The envoys then travelled to Washington to brief Mr Trump.
Speaking outside the White House after the meeting, South Korean National Security Adviser Chung Eui-yong said that:
- Mr Kim was prepared to sit down with the US president
- North Korea was “committed to denuclearisation”
- It would halt all nuclear and missile tests
- It understood that US-South Korean military drills “must continue”
In a statement sent to the Washington Post, North Korea’s UN ambassador said the “courageous decision” of Mr Kim would help secure “peace and stability in the Korean peninsula and the East Asia region”.
There is no indication yet of where the Trump-Kim talks might take place, but the Korean border’s demilitarised zone (DMZ) and Beijing are seen as likely options.
What could be on the agenda?
Clearly for the US, South Korea and allied nations, denuclearisation is the key issue.
North Korea has been isolated for decades because of its pursuit of nuclear weapons, in defiance of international laws.
The North has carried out six nuclear tests and has missiles that could reach the US.
However, the BBC’s Laura Bicker in Seoul says it is important to note that North Korea has not yet promised to abandon its nuclear weapons completely.
The North’s well-documented human rights abuses are also a key issue for the US.
So what does the North want? An easing, if not removal, of sanctions certainly.
A former British ambassador to North Korea, John Everard, told the BBC there must be a suspicion that Mr Kim might be trying to play Mr Trump to try to “get him to say across the table things that North Korea has been asking for for a long time”.
These could include a peace treaty to finally end the Korean War and a promise that if North Korea denuclearised then the US would finally withdraw its troops from South Korea.
The US has tens of thousands of military personnel there and the massive annual joint war games infuriate the North because it believes they are preparation for invasion.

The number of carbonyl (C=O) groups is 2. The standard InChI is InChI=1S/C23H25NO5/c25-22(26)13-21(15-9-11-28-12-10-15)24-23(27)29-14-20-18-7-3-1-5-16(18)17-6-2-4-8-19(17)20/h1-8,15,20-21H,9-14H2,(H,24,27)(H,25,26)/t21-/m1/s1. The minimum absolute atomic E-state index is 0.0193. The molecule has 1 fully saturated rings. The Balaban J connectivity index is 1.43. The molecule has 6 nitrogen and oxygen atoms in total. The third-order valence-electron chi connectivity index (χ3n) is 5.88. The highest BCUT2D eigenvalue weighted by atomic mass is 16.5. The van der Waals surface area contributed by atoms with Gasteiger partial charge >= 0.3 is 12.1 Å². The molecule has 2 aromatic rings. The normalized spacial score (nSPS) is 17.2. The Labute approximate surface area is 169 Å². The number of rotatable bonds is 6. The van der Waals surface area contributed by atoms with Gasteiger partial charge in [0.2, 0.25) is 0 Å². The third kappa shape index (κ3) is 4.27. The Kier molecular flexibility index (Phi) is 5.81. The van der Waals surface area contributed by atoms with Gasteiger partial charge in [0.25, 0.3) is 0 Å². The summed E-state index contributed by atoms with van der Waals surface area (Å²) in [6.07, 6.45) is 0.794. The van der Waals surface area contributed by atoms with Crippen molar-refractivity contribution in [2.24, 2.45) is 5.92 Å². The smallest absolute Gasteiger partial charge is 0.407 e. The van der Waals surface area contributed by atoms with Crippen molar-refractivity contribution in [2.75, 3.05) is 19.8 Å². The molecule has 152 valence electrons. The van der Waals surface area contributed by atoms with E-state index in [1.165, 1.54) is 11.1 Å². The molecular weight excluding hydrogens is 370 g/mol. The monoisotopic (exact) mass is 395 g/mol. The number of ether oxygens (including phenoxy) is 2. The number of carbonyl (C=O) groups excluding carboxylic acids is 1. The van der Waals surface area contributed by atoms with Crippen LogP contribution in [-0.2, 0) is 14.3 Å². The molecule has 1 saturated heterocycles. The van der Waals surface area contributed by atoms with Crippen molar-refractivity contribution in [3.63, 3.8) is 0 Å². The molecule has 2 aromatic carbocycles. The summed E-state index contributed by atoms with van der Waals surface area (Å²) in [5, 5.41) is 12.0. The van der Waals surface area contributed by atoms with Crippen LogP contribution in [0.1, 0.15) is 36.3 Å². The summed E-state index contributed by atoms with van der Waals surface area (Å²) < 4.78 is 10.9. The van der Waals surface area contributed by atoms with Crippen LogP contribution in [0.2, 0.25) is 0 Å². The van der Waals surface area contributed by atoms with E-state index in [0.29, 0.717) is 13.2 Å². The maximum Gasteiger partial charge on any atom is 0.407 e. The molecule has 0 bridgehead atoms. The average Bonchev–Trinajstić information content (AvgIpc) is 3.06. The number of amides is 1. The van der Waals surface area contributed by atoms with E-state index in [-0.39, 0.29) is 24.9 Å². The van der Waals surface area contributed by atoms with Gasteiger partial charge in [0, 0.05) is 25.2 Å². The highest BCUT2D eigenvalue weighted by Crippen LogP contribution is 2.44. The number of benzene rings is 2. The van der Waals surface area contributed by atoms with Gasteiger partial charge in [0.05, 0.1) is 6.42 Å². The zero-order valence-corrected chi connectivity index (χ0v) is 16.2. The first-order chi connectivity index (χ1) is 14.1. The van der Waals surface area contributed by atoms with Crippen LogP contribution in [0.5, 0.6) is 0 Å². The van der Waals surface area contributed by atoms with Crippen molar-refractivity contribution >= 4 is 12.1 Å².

What have the other players said?
The reaction has been positive, if cautious among some:
- China’s foreign ministry spokesman Geng Shuang said it welcomed the “positive signals” from the US and North Korea, saying: “We’re glad that they have finally made this first step”
- Russian Foreign Minister Sergei Lavrov said the development was a “step in the right direction”, adding: “It should not just be a meeting, it should open up a way to resuming a fully fledged diplomatic process”
- Japan’s Prime Minister Shinzo Abe said he would “keep putting maximum pressure until North Korea takes concrete actions toward denuclearisation”
- The EU said it was a “positive development”, while a spokesman for UK PM Theresa May said Britain would keep up the pressure on the North
Have talks like this happened in the past?
No sitting US president has ever met a North Korean leader, but there have been repeated attempts to get North Korea to denuclearise.
The last major effort – the Six Party talks – collapsed in 2008, largely because North Korea refused to allow inspectors to verify that it had shut down its nuclear programme.
A number of bids to restart the talks after that also collapsed.